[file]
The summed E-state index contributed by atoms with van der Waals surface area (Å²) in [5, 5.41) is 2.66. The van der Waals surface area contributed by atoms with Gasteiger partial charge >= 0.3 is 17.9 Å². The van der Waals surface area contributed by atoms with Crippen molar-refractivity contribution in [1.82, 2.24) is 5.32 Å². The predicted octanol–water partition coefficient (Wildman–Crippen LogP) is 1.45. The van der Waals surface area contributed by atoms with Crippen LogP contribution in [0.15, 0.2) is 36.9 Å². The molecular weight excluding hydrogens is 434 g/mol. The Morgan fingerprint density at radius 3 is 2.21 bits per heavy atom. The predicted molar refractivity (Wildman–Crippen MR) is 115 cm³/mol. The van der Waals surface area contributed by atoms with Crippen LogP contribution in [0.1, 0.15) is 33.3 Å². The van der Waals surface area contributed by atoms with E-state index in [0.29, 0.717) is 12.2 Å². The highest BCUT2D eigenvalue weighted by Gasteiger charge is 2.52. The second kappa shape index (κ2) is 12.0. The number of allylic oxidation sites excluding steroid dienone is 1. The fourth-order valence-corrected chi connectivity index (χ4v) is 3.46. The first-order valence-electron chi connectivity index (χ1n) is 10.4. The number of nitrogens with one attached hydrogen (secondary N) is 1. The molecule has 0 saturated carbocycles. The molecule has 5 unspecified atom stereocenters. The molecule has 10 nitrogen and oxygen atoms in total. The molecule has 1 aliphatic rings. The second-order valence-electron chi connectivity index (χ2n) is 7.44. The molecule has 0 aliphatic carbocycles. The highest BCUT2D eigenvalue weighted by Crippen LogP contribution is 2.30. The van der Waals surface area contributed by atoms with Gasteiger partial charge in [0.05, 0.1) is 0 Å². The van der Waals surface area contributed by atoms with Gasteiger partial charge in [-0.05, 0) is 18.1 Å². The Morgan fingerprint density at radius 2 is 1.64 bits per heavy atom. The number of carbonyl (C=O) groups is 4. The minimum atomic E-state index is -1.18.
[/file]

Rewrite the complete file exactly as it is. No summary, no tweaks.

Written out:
The summed E-state index contributed by atoms with van der Waals surface area (Å²) in [5, 5.41) is 2.66. The van der Waals surface area contributed by atoms with Gasteiger partial charge >= 0.3 is 17.9 Å². The van der Waals surface area contributed by atoms with Crippen molar-refractivity contribution in [1.82, 2.24) is 5.32 Å². The predicted octanol–water partition coefficient (Wildman–Crippen LogP) is 1.45. The van der Waals surface area contributed by atoms with Crippen LogP contribution in [0.15, 0.2) is 36.9 Å². The molecular weight excluding hydrogens is 434 g/mol. The Morgan fingerprint density at radius 3 is 2.21 bits per heavy atom. The predicted molar refractivity (Wildman–Crippen MR) is 115 cm³/mol. The van der Waals surface area contributed by atoms with Crippen LogP contribution in [0.1, 0.15) is 33.3 Å². The van der Waals surface area contributed by atoms with E-state index in [0.29, 0.717) is 12.2 Å². The highest BCUT2D eigenvalue weighted by Gasteiger charge is 2.52. The second kappa shape index (κ2) is 12.0. The number of allylic oxidation sites excluding steroid dienone is 1. The fourth-order valence-corrected chi connectivity index (χ4v) is 3.46. The first-order valence-electron chi connectivity index (χ1n) is 10.4. The number of nitrogens with one attached hydrogen (secondary N) is 1. The molecule has 0 saturated carbocycles. The molecule has 5 unspecified atom stereocenters. The molecule has 10 nitrogen and oxygen atoms in total. The molecule has 1 aliphatic rings. The second-order valence-electron chi connectivity index (χ2n) is 7.44. The molecule has 0 aliphatic carbocycles. The highest BCUT2D eigenvalue weighted by Crippen LogP contribution is 2.30. The van der Waals surface area contributed by atoms with Gasteiger partial charge in [0.05, 0.1) is 0 Å². The van der Waals surface area contributed by atoms with Gasteiger partial charge in [-0.05, 0) is 18.1 Å². The Morgan fingerprint density at radius 2 is 1.64 bits per heavy atom. The number of carbonyl (C=O) groups is 4. The minimum atomic E-state index is -1.18.